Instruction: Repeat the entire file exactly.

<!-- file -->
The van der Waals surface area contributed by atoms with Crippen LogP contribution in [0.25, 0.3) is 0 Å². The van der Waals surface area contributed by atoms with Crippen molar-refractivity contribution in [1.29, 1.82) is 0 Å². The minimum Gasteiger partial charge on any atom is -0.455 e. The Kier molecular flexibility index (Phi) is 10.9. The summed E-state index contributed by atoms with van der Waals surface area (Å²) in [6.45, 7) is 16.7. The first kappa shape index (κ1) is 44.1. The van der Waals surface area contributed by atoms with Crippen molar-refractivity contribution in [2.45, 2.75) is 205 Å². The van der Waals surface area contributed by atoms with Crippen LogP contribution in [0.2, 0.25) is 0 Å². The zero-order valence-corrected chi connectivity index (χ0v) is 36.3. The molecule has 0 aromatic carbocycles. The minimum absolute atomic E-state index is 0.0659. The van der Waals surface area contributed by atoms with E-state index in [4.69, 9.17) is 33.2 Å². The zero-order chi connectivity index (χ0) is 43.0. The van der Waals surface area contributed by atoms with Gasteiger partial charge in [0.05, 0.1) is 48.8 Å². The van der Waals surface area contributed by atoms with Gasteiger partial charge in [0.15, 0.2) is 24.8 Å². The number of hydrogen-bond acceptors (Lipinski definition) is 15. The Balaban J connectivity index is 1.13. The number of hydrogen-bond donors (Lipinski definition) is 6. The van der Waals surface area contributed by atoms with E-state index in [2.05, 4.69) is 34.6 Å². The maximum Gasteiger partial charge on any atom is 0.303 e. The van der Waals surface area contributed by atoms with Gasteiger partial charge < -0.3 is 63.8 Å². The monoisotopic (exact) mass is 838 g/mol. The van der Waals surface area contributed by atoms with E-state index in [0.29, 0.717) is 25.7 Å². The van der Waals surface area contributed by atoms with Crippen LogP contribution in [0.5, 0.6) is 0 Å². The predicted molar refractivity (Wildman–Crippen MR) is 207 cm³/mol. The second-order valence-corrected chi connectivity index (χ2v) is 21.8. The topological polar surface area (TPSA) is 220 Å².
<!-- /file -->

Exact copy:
The van der Waals surface area contributed by atoms with Crippen LogP contribution in [0.25, 0.3) is 0 Å². The van der Waals surface area contributed by atoms with Crippen molar-refractivity contribution in [1.29, 1.82) is 0 Å². The minimum Gasteiger partial charge on any atom is -0.455 e. The Kier molecular flexibility index (Phi) is 10.9. The summed E-state index contributed by atoms with van der Waals surface area (Å²) in [6.45, 7) is 16.7. The first kappa shape index (κ1) is 44.1. The van der Waals surface area contributed by atoms with Crippen molar-refractivity contribution in [2.45, 2.75) is 205 Å². The van der Waals surface area contributed by atoms with Crippen LogP contribution in [0.2, 0.25) is 0 Å². The zero-order valence-corrected chi connectivity index (χ0v) is 36.3. The molecule has 0 aromatic carbocycles. The minimum absolute atomic E-state index is 0.0659. The van der Waals surface area contributed by atoms with E-state index in [4.69, 9.17) is 33.2 Å². The zero-order chi connectivity index (χ0) is 43.0. The van der Waals surface area contributed by atoms with Gasteiger partial charge in [0.05, 0.1) is 48.8 Å². The van der Waals surface area contributed by atoms with Gasteiger partial charge in [0.15, 0.2) is 24.8 Å². The number of hydrogen-bond acceptors (Lipinski definition) is 15. The Balaban J connectivity index is 1.13. The number of hydrogen-bond donors (Lipinski definition) is 6. The van der Waals surface area contributed by atoms with E-state index in [2.05, 4.69) is 34.6 Å². The maximum Gasteiger partial charge on any atom is 0.303 e. The van der Waals surface area contributed by atoms with Gasteiger partial charge < -0.3 is 63.8 Å². The monoisotopic (exact) mass is 838 g/mol. The van der Waals surface area contributed by atoms with E-state index in [0.29, 0.717) is 25.7 Å². The van der Waals surface area contributed by atoms with Crippen LogP contribution in [0.5, 0.6) is 0 Å². The predicted molar refractivity (Wildman–Crippen MR) is 207 cm³/mol. The second-order valence-corrected chi connectivity index (χ2v) is 21.8. The topological polar surface area (TPSA) is 220 Å².